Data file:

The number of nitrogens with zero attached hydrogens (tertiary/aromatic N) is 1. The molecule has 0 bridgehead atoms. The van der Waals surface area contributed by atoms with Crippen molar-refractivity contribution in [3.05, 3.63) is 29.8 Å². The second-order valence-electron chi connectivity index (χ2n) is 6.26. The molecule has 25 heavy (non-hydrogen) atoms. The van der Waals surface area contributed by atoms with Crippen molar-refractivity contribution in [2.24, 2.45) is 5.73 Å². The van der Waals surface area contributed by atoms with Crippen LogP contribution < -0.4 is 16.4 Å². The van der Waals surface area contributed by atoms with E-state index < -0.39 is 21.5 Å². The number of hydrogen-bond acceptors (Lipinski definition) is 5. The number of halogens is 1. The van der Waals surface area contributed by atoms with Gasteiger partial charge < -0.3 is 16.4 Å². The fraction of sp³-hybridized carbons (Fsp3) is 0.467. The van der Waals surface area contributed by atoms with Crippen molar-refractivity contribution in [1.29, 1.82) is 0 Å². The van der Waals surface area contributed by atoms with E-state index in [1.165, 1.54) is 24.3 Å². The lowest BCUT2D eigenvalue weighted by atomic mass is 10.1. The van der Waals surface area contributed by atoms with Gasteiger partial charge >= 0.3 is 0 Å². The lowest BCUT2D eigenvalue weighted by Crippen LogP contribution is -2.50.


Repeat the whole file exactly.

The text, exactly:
The number of nitrogens with zero attached hydrogens (tertiary/aromatic N) is 1. The molecule has 0 bridgehead atoms. The van der Waals surface area contributed by atoms with Crippen molar-refractivity contribution in [3.05, 3.63) is 29.8 Å². The second-order valence-electron chi connectivity index (χ2n) is 6.26. The molecule has 25 heavy (non-hydrogen) atoms. The van der Waals surface area contributed by atoms with Crippen molar-refractivity contribution in [2.24, 2.45) is 5.73 Å². The van der Waals surface area contributed by atoms with Crippen LogP contribution < -0.4 is 16.4 Å². The van der Waals surface area contributed by atoms with E-state index < -0.39 is 21.5 Å². The number of hydrogen-bond acceptors (Lipinski definition) is 5. The number of halogens is 1. The van der Waals surface area contributed by atoms with Gasteiger partial charge < -0.3 is 16.4 Å². The fraction of sp³-hybridized carbons (Fsp3) is 0.467. The van der Waals surface area contributed by atoms with Crippen molar-refractivity contribution in [1.29, 1.82) is 0 Å². The van der Waals surface area contributed by atoms with E-state index in [1.165, 1.54) is 24.3 Å². The lowest BCUT2D eigenvalue weighted by atomic mass is 10.1. The van der Waals surface area contributed by atoms with Gasteiger partial charge >= 0.3 is 0 Å². The lowest BCUT2D eigenvalue weighted by Crippen LogP contribution is -2.50.